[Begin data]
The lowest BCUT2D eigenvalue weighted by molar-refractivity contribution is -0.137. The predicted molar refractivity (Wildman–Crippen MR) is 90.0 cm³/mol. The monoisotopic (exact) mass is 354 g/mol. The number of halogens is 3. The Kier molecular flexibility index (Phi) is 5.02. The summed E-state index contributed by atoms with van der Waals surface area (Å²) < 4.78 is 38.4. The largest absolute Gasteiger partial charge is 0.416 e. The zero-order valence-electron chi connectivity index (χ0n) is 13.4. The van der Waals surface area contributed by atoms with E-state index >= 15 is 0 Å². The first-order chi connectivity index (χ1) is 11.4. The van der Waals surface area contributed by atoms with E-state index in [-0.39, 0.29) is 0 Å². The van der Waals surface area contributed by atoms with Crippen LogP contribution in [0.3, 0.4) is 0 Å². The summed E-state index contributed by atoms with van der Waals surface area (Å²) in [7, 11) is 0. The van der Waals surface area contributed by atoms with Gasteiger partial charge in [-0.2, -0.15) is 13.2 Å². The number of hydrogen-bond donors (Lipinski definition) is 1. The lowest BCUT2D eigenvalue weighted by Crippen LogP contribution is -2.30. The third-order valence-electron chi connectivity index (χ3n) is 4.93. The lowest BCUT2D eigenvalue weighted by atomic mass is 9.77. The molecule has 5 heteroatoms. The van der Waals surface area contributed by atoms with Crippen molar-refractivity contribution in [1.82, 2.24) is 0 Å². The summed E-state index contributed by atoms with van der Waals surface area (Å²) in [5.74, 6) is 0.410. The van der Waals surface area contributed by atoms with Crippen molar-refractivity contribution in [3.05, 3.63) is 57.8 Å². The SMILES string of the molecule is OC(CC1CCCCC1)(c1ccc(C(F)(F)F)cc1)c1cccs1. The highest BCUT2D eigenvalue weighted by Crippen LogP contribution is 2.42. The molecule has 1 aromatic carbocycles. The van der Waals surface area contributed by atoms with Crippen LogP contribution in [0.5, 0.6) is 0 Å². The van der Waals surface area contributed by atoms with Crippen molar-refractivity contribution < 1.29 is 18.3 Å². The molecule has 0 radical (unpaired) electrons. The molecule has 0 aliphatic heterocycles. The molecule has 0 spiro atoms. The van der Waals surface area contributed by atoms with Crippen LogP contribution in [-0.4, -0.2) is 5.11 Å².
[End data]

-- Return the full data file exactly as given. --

The lowest BCUT2D eigenvalue weighted by molar-refractivity contribution is -0.137. The predicted molar refractivity (Wildman–Crippen MR) is 90.0 cm³/mol. The monoisotopic (exact) mass is 354 g/mol. The number of halogens is 3. The Kier molecular flexibility index (Phi) is 5.02. The summed E-state index contributed by atoms with van der Waals surface area (Å²) < 4.78 is 38.4. The largest absolute Gasteiger partial charge is 0.416 e. The zero-order valence-electron chi connectivity index (χ0n) is 13.4. The van der Waals surface area contributed by atoms with E-state index >= 15 is 0 Å². The first-order chi connectivity index (χ1) is 11.4. The van der Waals surface area contributed by atoms with E-state index in [-0.39, 0.29) is 0 Å². The van der Waals surface area contributed by atoms with Crippen LogP contribution in [0.3, 0.4) is 0 Å². The summed E-state index contributed by atoms with van der Waals surface area (Å²) in [7, 11) is 0. The van der Waals surface area contributed by atoms with Gasteiger partial charge in [-0.2, -0.15) is 13.2 Å². The number of hydrogen-bond donors (Lipinski definition) is 1. The lowest BCUT2D eigenvalue weighted by Crippen LogP contribution is -2.30. The third-order valence-electron chi connectivity index (χ3n) is 4.93. The lowest BCUT2D eigenvalue weighted by atomic mass is 9.77. The molecule has 5 heteroatoms. The van der Waals surface area contributed by atoms with Crippen molar-refractivity contribution in [1.82, 2.24) is 0 Å². The summed E-state index contributed by atoms with van der Waals surface area (Å²) in [5.74, 6) is 0.410. The van der Waals surface area contributed by atoms with Crippen molar-refractivity contribution in [3.05, 3.63) is 57.8 Å². The SMILES string of the molecule is OC(CC1CCCCC1)(c1ccc(C(F)(F)F)cc1)c1cccs1. The highest BCUT2D eigenvalue weighted by Crippen LogP contribution is 2.42. The molecule has 1 aromatic carbocycles. The van der Waals surface area contributed by atoms with Crippen LogP contribution in [0.5, 0.6) is 0 Å². The van der Waals surface area contributed by atoms with Crippen molar-refractivity contribution < 1.29 is 18.3 Å². The molecule has 0 radical (unpaired) electrons. The molecule has 0 aliphatic heterocycles. The molecule has 0 spiro atoms. The van der Waals surface area contributed by atoms with Crippen LogP contribution in [-0.4, -0.2) is 5.11 Å².